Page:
You know what’s coming when a post starts with:
“At times it seems that there are more sites honoring Rachel Carson that Josef Stalin at his peak.”
J. R. Dunn has written the usual Rachel-killed-millions post, but has added some fabrications that seem to be original with him:
In 1958 Carson received a letter from her close friend Olga Huckins, which told a strange and alarming story. A short time previously, Huckins’ bird sanctuary north of Cape Cod had been sprayed for insects, leading to a mass die-off of birds. The pesticide implicated was DDT. …
Along with a thirty-week run on The New York Times bestseller list, the book was discussed in the Senate, debated by Congressional committees, analyzed by the presidential Science Advisory Committee and widely covered on television. All of which was a deep pity, because Silent Spring was an extremely dishonest and flawed piece of work.
Carson’s book was rife with omissions, misrepresentations, and errors. She neglected to mention that the spraying of Huckin’s bird sanctuary was accompanied by fuel oil, which would have harmed the birds in and of itself.
But Carson only mentioned Huckins in the acknowledgments:
In a letter written in January 1958, Olga Owens Huckins told me of her own bitter experience of a small world made lifeless, and so brought my attention sharply back to a problem with which I had long been concerned.
I guess it’s true that Carson didn’t mention the fuel oil, but she didn’t mention the DDT either or base any arguments on it. In the body of the book she does mention that spraying includes solvents as well and that harm may be caused by the solvent rather than the pesticide, but:
From the practical rather than the medical standpoint this distinction is of little importance, however, because these petroleum solvents are in inseparable part of most common spraying practices.
The fact that DDT had eliminated malaria in the northern hemisphere went unnoted.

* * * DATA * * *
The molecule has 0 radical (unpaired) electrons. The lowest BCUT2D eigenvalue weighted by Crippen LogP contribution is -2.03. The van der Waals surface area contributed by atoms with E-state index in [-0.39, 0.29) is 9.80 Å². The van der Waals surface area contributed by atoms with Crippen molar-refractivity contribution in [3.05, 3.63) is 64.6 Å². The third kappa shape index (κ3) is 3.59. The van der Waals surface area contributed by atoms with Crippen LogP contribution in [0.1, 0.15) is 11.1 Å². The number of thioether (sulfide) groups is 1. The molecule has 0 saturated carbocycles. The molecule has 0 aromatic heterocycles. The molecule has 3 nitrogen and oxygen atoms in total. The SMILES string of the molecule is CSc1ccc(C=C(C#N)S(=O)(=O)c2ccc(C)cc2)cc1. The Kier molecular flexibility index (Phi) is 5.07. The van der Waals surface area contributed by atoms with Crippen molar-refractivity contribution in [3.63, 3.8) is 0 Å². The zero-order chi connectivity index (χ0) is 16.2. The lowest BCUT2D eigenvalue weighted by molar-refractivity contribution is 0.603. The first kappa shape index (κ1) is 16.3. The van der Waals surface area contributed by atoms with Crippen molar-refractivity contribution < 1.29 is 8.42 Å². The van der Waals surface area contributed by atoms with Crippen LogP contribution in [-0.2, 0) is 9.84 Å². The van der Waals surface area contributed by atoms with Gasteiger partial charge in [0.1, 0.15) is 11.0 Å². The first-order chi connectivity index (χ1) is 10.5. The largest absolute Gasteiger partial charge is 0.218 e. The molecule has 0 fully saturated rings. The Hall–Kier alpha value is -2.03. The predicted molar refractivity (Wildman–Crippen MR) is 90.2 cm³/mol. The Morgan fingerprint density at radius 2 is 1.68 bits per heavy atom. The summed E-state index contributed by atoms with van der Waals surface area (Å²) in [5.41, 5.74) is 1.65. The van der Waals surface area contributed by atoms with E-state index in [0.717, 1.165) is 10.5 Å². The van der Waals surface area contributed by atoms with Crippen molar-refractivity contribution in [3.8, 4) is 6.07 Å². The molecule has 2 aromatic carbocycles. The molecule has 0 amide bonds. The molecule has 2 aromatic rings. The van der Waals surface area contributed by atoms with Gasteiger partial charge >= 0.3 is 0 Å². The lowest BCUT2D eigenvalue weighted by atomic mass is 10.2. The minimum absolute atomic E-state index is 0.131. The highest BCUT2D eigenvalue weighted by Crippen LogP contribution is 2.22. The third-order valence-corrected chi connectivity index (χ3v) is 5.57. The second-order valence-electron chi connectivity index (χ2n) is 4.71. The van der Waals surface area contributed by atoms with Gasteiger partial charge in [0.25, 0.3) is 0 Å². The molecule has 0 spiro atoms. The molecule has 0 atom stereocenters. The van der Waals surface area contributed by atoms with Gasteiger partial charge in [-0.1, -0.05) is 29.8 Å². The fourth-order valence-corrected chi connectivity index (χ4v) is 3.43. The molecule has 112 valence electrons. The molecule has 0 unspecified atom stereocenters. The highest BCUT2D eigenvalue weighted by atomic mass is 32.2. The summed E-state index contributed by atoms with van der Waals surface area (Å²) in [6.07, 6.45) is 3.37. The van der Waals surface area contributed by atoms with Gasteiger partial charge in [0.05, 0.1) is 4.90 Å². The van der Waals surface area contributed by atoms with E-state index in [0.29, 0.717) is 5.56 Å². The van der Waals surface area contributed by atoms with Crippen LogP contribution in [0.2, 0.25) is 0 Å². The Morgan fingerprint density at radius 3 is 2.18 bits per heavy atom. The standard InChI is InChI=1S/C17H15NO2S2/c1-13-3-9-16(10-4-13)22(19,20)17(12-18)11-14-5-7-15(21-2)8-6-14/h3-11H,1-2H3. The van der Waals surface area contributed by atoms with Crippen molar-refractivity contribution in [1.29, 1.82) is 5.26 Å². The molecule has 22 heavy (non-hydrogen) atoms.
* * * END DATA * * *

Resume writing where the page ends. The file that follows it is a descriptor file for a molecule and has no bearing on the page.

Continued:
Possibly because DDT had not eliminated malaria in the northern hemisphere. To give just one counter-example, Mexico (see below).
But far worse was the tone of hysteria permeating the entire work. DDT was not simply a chemical compound, to be analyzed dispassionately like any other. No – it was representation of absolute evil, a demonic threat to all forms of life, one that had to be ousted from the environment at all costs.
This is directly contradicted by Carson’s actual words:
It is not my contention that chemical insecticides must never be used.
Dunn appears to have looked at my blog and learned nothing:
Of course, what I have explained, over and over again, is that the public health use of DDT was not banned, just the agricultural use. Which is exactly what the EPA release says:
Public health, quarantine, and a few minor crop uses were excepted, as well as export of the material.
Dunn continues with the usual Carson-killed-millions stuff, but I think this one he made up himself
The Clinton administration demanded that Mexico give up DDT as a condition for NAFTA being put into effect. This was done, and malaria rates shot sky-high.
After Mexico switched to pyrethroids, malaria rates went down. Oh, and:
The Director of Mexico’s malaria control program declared that it is 25 percent cheaper for Mexico to spray a house with other chemicals — synthetic pyrethroids — than with DDT.